Times such as this are a reminder to us all about the value of community and the importance of looking over our shoulders to help others.

The GAA was built on parish and community life and those values will be needed in the coming weeks. It will be very strange to drive pass lush GAA fields and see no activity.

From U6 to senior, all training and games are suspended until the end of March at least. It is very hard to see games returning at the end of the month.

The GAA calendar had run out of road before Covid – 19 but it would take a fair bit of magic for the league to be finished out and the championship started on time.

Quite simply, it will not happen. Limerick the current league champions are in prime spot to win the league again and lost no game on the way to the semi finals.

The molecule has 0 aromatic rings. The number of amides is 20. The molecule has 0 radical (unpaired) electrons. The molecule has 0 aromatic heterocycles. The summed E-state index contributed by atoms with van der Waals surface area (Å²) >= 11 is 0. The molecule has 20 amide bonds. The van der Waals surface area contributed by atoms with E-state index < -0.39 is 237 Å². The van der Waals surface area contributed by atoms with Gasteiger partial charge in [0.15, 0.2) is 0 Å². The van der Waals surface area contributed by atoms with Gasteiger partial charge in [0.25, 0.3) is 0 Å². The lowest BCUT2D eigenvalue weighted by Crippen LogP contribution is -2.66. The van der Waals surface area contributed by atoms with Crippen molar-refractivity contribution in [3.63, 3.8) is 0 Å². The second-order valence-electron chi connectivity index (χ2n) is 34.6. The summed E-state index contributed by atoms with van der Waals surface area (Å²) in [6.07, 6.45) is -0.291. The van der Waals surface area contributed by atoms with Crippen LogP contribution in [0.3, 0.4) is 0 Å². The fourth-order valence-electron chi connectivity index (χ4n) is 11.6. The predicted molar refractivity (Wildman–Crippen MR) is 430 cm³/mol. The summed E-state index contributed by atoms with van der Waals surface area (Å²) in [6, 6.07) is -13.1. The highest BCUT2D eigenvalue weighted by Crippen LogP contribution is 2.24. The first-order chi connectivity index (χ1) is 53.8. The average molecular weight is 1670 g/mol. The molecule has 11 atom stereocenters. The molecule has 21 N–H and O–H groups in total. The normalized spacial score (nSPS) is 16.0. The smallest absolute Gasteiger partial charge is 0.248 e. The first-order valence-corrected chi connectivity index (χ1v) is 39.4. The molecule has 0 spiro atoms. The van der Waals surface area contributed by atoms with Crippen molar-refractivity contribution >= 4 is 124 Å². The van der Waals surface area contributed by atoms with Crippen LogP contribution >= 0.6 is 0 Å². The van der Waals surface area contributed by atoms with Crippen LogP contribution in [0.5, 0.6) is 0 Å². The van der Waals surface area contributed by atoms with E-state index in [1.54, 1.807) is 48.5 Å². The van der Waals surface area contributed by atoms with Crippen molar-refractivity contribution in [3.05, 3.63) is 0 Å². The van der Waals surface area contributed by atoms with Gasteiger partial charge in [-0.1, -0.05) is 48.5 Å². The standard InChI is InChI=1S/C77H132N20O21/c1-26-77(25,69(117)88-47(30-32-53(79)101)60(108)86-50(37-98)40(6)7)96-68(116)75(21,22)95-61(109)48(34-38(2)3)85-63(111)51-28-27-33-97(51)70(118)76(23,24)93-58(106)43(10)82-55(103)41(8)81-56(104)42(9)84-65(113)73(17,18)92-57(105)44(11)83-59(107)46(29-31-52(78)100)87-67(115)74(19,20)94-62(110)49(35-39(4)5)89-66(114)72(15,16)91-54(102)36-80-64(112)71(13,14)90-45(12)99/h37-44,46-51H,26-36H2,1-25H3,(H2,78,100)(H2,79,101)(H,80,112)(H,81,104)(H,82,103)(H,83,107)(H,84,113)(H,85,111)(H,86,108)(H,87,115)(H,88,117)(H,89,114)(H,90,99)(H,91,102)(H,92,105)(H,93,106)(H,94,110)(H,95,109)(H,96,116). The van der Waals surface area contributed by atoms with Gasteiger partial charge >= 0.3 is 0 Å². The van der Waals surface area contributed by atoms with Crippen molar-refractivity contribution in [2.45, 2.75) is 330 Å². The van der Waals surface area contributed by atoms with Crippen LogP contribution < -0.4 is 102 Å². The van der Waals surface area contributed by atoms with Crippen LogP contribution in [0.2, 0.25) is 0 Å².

The National Football League has over thirty games to play before the league comes to a close and I don’t see those games being played.

From the Limerick footballers point of view that will be disappointing. What you could see happen is that the new Tier 2 championship might have to be postponed until next year.

Unprecedented

Most county teams will have much of the hard work done at this time of year but not being able to train collectively for the next three weeks at least will undo much of the work they have done.

It is interesting to see that the GAA has suspended insurance during this closed spell and that will keep everyone in line.

The games are important but when it comes to the safety of people they slip into insignificance.

A couple of years ago I spent sometime in Canada to learn more about hospital acquired infections. I had been introduced to Dr. Mike Shannon previously in America and it gave me a great understanding of the challenges our medical systems face in dealing with super bugs.